Friday, December 14, 2012

Torture is in fashion

At a time when the tortured chickens of UN and CIA rendition are coming home to roost Gulnara Karimova flaunts herself as a dedicated follower of fashion and yoga exponent. She is also described as a diplomat, executing the duties of a UN envoy, a screenwriter, oh, and a jewellery designer. Keeping active is an important feature in the life of a dictator's daughter. She has always been conscious about her image even though two years back she was described, thanks to Wikileaks cables, as the most despised woman in Uzbekistan.

Her father is the notorious Islam Karimov, who has pretty well set himself up as permanent president of Uzbekistan and all the speculation suggests she is most likely to follow in his footsteps if he retires, being labelled in one Russian blog as the Mafia Princess. Karimov became president in 1990 and has no opposition, since serious opponents tend to disappear without trace. He is friends with US power-mongers and feels as comfortable in the presence of George W. Bush as Hilary Clinton appears in Karimov's company.

Photo courtesy of Dominic Streatfeild's, A History of the World since 9/11, published in February 2011 (UK) by Atlantic Books, August 2011 (US) by Bloomsbury Press.

The issue of torture in Uzbekistan was raised by Craig Murray when he was ambassador there but because of our transatlantic allegiance it was thought better to get rid of Murray than bring Karimov to international justice. Karimov's human rights record is even worse than that of the United States. As well as the disappearances of his opponents he has been criticised for his regime's widespread use of torture and the exploitation of children in the cotton fields.

Yesterday, both in Strasbourg and the UK, two torture victims were compensated for their ordeals.£2.2 million pounds of taxpayers money was paid in compensation to Libyan dissident, Sami al Saadi, for being illegally rendered back to Libya to face torture under the Gadaffi regime when Tony Blair was still friends with Gadaffi, while from Germany, Khaled el Masri, was rendered by the CIA to Macedonia where in front of Macedonian police, who witnessed the scene, CIA operatives buggered, shackled and beat him. The European Court of Human Rights ordered Macedonia to pay him €60,000 (£49,000) in compensation and requested that the US must apologise and make a voluntary contribution to Mr el Masri. Anybody see a connection that two cases are concluded at the same time? It is not a coincidence. The vast sums are paid to keep names like Jack Straw, and his culpability, off the record. It is hush money!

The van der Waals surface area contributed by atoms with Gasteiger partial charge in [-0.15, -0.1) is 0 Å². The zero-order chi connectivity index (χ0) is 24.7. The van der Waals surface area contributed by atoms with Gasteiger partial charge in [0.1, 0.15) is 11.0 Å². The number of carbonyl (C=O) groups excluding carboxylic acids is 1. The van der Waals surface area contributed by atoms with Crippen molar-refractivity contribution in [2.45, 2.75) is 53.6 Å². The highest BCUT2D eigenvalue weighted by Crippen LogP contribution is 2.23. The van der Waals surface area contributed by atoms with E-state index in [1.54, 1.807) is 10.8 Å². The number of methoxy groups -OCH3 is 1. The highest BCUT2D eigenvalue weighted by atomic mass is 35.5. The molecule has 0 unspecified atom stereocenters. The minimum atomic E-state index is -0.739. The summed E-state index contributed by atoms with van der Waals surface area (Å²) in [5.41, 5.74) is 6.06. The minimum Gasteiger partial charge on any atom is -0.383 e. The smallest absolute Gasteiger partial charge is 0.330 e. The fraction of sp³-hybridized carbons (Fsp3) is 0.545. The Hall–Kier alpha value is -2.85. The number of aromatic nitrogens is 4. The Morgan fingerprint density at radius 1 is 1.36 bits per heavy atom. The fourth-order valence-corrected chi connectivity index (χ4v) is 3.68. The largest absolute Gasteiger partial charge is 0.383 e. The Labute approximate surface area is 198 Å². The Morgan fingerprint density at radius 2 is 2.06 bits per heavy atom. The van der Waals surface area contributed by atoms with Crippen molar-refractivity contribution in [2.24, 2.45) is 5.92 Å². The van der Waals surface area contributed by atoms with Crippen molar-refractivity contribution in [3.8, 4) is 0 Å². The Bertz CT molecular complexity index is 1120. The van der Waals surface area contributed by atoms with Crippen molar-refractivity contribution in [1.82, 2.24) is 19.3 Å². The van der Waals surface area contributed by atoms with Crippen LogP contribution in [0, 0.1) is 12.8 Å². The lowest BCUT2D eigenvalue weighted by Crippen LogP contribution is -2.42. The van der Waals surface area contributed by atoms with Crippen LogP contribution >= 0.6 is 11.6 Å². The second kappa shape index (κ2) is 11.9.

Today I co-wrote with editorial input an article concerned with Sweden's rendition programme at the behest of the CIA, concentrating mainly on the cases of Ahmed Agiza and Muhammad al Zery, who were extradited to Egypt where they were both imprisoned and tortured. In both cases the men were paid compensation of 3 million Kronors. Mr. Agiza spent 10 years in prison. We have British citizens, Babar Ahmad and Talha Ahsan, for whom this blog tried to prevent extradition, suffering in US supermax prisons because Theresa May extradited them to the US even though they had already spent unreasonable times in UK prisons without even being charged. They have done nothing wrong but in the US 98% of prisoners confess in plea bargains just to get a shorter sentence because of the harshness of conditions. It too is torture.

Back to Gulnara Karimov and her repressive regime backed by the US and UK. Thankfully not everybody is as complacent as the UK and US governments in seeking to end this human rights abuse. While Gulnara has been posting pictures of herself in suggestive Yoga postures on Twitter, and telling the world how she does not eat meat, only chicken and fish, Andrew Stroehlein has been questioning her country's record, as Uzbekistan's envoy to the UN, on torture, the Andijan massacre of April 2005, child labour, lack of freedom of expression and a whole host of other serious abuses that are not going to go away. So perhaps when she's meditating after her next Yoga session, she can meditate on some of those issues.

1 comment:

  1. The abuses in Uzbekistan are well captured in this trailer of a film by Michael Anderson. Some images may be discomforting for non-psychopaths.